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Introduction to Server-side Technologies

Server-side scripting refers to the dynamic generation of Web pages served up by the Web server, as opposed to "static" web pages in the server storage that are served up to the Web browser. In other words, some part of the content sent in response to a HTTP request is determined on-the-fly by a program that executes on the server after the HTTP request has been received and generates content as a result of the execution.

Detailed purpose and major uses of server-side scripting

  1. Insertion of continuously changing content into a web page, for example - weather or stock quotes. Also, any arbitrary logic can be used to determine certain content will be shown or not. This purpose and (10) below are the primary purposes of server-side scripting.
  2. Authentication, authorization and session tracking - although rudimentary authentication and authorization is supported by most Web servers, anything more than the "BASIC" http authentication and ACLs (access control lists) over static resources requires server-side programs. Similarly, handling cookies and keeping information about the session and/or the user is best handled by server-side scripting.
  3. Template-driven page generation. Including repeated content like header/footers and navigation menus around the "content area" of a web page.
  4. Personalization and customization of content based on authentication and authorization defined above in (2). This also includes the serving of content based on the content of the page (e.g. ads) or the browsing behavior of the user.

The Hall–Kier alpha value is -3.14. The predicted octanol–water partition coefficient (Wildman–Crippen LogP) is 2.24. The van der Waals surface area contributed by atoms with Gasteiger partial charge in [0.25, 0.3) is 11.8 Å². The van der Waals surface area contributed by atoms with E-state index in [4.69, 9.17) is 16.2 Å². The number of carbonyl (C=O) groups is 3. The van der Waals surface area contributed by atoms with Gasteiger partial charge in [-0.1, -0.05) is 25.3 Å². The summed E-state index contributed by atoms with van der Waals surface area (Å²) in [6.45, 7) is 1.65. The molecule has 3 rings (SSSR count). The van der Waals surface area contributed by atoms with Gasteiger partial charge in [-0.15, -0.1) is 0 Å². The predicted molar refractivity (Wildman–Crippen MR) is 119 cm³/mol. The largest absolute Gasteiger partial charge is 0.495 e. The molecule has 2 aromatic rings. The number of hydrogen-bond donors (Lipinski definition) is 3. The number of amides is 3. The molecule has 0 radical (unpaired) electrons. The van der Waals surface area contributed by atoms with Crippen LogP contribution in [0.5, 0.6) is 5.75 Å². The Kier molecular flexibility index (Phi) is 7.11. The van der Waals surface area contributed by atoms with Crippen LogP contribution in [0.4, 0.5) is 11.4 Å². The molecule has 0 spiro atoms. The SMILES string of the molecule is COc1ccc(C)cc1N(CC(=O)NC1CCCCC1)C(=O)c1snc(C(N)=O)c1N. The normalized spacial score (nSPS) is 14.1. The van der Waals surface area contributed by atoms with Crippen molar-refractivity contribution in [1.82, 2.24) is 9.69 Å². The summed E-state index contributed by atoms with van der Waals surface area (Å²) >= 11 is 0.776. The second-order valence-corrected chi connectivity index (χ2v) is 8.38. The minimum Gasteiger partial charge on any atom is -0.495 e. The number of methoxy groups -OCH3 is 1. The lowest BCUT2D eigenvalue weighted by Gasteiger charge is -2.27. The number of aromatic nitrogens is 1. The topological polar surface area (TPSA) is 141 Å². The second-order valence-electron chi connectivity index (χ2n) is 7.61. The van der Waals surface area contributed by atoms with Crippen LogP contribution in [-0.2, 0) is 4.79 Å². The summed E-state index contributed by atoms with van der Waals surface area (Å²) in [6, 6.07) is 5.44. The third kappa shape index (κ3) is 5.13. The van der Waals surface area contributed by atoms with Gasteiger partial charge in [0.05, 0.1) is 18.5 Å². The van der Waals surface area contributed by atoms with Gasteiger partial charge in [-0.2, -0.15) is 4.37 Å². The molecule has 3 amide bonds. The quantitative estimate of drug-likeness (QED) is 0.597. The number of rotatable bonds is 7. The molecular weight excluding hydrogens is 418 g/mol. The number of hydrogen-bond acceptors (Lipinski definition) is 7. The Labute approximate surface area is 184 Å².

5. Dynamic image generation, e.g. page counters, human-readable characters for security, maps, overlays etc.
  6. Dynamic generation of CSS and Javascript.
  7. Generating and reading HTTP headers. Although web servers provide rudimentary abilities, server-side scripting can best generate cache control and other complex headers.
  8. Handling POST form input - accepting the input of a form and writing it to storage (file system, database, session etc.). This also includes business transaction commitment control (ALL or NONE) and input error handling.
  9. Device mapping - generating different types of content (HTML, XML, WML) based on the user agent that sent the HTTP request.
  10. Retrieval of data in response to query string parameters and insertion into a web page. This is perhaps the most common purpose of utilizing scripting in generating content as part of a GET request. e.g. sports statistics, staff list, downloadable files list etc. The data can be retrieved from a database, file system or other forms of storage.
  11. Communication with other programs, libraries and APIs - e.g. sending out e-mail, handling message queues, LDAP etc.
  12. Re-use of persistent business objects. HTTP is stateless, but the setup and tear-down of business objects has a very high overhead in terms of time and server resources. Server-side scripting allows us to interact with such re-usable business objects e.g. application servers, EJBs, .NET services and Web services.

Popular server-side scripting languages - and examples

Before we look at popular server-side scripting languages, we will divide them into three groups based on how the scripting programs:

  1. Older, standards-based scripting languages - these include SSI (server-side includes) and CGI (common gateway interface) and were defined in the original NCSA standards for web servers.
  2. In-process scripting languages like PHP, ASP and Perl (sometimes).
  3. Out-of-process scripting languages like JSP and servlets (Java) and XSLT.